Anonymous said…
Totally agree!

They do, I believe, however, include judgements based on expected compliance with after care....there are some people whom need a transplant who've demonstrated thatbthey can't or won't comply with vital treatments and behaviors....but, really, * that * aspect is, in many ways, medical.

Oh, and I am a survivor of childhood sexual abuse. I WANT it to be punishable with a death sentence, but thatnis wrong. That is why I dont approve of death sentences in general. But sexually abusing a child should be punishable right up there with murder.....esoecially since the repeat offense stats are so high.....
Anonymous said…
No asbestos needed, you are totally right. Let judges do the judging, not doctors.

Marie said…
Absolutely agree.  If they deny medical care based on "goodness" or ability, then denying because of age can't be far behind.  And I'm of an age where this might become an issue.  I also give to Doctors without Borders, for the very reason you stated.
Marie said…
I'm with you on what should be the punishment for sexually abusing a child.  There is no excuse for that.  I'm a little iffy on the death penalty, too, but not for cold-blooded murder and sexual abuse.
Adrienne said…
Oh hell no.  You're totally right about the slippery slope.  I mean, am I going to get passed over for a transplant b/c the other candidate goes to church and does more volunteer work than I do?  Medical merit is the only kind of merit this should be judged on.
Alex said…
Suit up.

We already make these moral decisions, that's why the guy was arrested, tried, convicted, and sentenced. It's not like a donor organ is going to waste if he doesn't get it, there are HUNDREDS of other qualified and appropriate recipients, most of whom have never raped children.

Raped. Children.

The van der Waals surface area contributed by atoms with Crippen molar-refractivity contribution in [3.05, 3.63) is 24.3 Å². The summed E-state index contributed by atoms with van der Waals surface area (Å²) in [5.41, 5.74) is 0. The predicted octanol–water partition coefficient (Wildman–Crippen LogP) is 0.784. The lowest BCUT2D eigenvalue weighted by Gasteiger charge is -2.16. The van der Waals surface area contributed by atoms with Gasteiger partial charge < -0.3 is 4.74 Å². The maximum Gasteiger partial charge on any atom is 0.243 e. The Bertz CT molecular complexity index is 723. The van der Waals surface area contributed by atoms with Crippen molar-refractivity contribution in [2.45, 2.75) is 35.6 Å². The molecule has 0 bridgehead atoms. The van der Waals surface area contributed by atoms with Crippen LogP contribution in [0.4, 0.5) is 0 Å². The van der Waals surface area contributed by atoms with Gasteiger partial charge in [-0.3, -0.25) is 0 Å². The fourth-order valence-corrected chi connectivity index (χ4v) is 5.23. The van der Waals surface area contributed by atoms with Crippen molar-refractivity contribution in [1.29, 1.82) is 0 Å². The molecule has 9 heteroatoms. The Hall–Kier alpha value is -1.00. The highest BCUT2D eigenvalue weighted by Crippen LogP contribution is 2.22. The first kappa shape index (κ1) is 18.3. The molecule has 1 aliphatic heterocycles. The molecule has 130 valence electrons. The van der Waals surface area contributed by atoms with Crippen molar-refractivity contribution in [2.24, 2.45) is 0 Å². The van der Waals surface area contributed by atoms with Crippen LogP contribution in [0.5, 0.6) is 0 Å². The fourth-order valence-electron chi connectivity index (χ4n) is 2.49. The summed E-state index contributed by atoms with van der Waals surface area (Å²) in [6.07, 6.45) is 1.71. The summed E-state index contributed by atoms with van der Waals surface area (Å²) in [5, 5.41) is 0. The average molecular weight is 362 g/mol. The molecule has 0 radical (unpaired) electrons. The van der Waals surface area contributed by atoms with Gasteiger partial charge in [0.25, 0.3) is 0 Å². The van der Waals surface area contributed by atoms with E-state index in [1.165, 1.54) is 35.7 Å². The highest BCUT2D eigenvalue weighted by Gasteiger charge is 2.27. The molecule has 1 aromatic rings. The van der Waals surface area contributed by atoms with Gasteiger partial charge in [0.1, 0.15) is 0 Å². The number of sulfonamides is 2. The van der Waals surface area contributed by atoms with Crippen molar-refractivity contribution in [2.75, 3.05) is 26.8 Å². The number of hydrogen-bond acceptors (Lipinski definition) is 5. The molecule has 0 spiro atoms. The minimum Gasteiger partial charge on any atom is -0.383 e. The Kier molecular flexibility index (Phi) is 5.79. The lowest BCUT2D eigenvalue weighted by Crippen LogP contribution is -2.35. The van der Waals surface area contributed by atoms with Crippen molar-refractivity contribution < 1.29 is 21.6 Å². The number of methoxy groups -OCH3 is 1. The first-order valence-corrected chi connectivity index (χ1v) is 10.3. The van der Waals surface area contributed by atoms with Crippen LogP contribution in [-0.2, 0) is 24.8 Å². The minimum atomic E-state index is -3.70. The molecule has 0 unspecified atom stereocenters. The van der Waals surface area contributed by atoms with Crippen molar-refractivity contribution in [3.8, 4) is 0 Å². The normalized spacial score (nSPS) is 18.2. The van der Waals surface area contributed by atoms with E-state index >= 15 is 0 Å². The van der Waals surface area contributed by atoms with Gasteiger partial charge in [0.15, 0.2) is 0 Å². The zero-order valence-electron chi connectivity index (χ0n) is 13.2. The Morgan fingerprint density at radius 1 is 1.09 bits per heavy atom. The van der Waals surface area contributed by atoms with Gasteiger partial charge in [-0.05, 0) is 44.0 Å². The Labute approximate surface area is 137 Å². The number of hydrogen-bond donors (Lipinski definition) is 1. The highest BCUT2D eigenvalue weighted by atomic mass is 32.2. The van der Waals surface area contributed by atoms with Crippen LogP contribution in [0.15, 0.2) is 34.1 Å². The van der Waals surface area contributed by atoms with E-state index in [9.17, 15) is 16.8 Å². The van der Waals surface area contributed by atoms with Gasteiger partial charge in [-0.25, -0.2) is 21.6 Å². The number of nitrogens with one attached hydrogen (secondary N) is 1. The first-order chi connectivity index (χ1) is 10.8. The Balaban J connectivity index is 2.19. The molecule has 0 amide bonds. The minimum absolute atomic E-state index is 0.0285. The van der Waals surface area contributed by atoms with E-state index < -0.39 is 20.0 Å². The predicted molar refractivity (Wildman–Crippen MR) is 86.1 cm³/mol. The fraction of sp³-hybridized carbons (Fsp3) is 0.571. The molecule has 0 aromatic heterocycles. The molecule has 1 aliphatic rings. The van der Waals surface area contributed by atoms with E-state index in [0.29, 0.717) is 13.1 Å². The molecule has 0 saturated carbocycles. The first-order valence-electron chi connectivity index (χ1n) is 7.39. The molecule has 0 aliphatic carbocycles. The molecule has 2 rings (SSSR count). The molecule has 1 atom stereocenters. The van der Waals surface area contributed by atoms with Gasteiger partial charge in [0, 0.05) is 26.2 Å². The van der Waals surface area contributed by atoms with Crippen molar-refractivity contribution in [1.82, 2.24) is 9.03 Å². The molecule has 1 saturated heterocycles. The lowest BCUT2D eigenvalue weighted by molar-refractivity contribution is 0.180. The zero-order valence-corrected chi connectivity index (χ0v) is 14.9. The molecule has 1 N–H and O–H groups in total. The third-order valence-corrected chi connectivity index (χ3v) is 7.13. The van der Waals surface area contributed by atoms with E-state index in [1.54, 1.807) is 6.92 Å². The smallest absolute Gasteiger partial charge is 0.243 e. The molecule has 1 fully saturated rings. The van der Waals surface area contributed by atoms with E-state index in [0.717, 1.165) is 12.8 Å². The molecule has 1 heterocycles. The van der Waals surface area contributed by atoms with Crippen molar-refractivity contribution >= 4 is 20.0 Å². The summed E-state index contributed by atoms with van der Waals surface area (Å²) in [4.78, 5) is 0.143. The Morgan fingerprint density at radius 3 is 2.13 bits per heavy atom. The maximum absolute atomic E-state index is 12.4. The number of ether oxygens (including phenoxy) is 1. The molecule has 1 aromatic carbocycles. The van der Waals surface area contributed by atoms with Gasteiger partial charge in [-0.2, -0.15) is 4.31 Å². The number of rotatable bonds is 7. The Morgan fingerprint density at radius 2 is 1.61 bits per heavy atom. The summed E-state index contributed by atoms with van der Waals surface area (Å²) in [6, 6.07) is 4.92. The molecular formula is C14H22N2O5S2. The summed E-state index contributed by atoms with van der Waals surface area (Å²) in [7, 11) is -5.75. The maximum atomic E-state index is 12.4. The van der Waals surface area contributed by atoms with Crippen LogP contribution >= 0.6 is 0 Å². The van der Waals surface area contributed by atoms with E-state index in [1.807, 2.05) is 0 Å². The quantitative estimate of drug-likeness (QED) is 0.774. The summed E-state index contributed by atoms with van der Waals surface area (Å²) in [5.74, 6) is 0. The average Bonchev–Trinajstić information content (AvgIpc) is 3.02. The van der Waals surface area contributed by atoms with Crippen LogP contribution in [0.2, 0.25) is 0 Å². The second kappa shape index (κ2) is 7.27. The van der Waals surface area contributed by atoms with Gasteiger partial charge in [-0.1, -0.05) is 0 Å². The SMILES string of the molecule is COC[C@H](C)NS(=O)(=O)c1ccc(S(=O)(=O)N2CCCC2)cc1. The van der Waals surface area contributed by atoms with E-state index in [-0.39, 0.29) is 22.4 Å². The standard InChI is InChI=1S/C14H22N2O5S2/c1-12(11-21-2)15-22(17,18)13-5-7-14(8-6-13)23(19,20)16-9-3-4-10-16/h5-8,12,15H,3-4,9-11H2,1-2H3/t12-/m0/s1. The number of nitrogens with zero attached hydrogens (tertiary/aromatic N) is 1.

Laurie said…
I don't think this post could be approved upon in any way. It's the starkest examples that can help to prove an important point.
Laurie said…
that would be improved not approved. sorry.
AlisonH said…
It's a slippery slope, absolutely. And yet. Someone convicted of first-degree murder or clearly violent rape proven to be well beyond the he-said she-said, and especially child rape, should be at the very bottom of the list in my book. They've already torn out the hearts of their victims and every single person who ever cared about them.
Diane said…
Since this one is in my own front yard (so to speak), I have given it some thought.  I must say that I was relieved that Mr. Pike withdrew his name from the list as it does put off the decision.  However, I had come to the conclusion that it would not have been fair to deny him a heart transplant solely on his past crimes.  Do I think it's a "wonderful" thing that a convict can get a transplant?  No, I do not.  Until we change our laws to reflect that should you be convicted of a serious crime and are serving time that you are not eligible for transplants until you have served your time and are released, we have to continue to consider them in the same list as everyone else.  Is it a bit unfair to deny them if serving time?  Maybe, but then they are the ones who committed a crime.  

An even slippery-er slope is the one where you contemplate this:  Does someone who has pickled their liver due to alcohol abuse deserve a liver transplant?  Pretty much did it to themselves, didn't they?

All I know is that I'm glad that I do not have to be the one making the decision of who gets and who does not.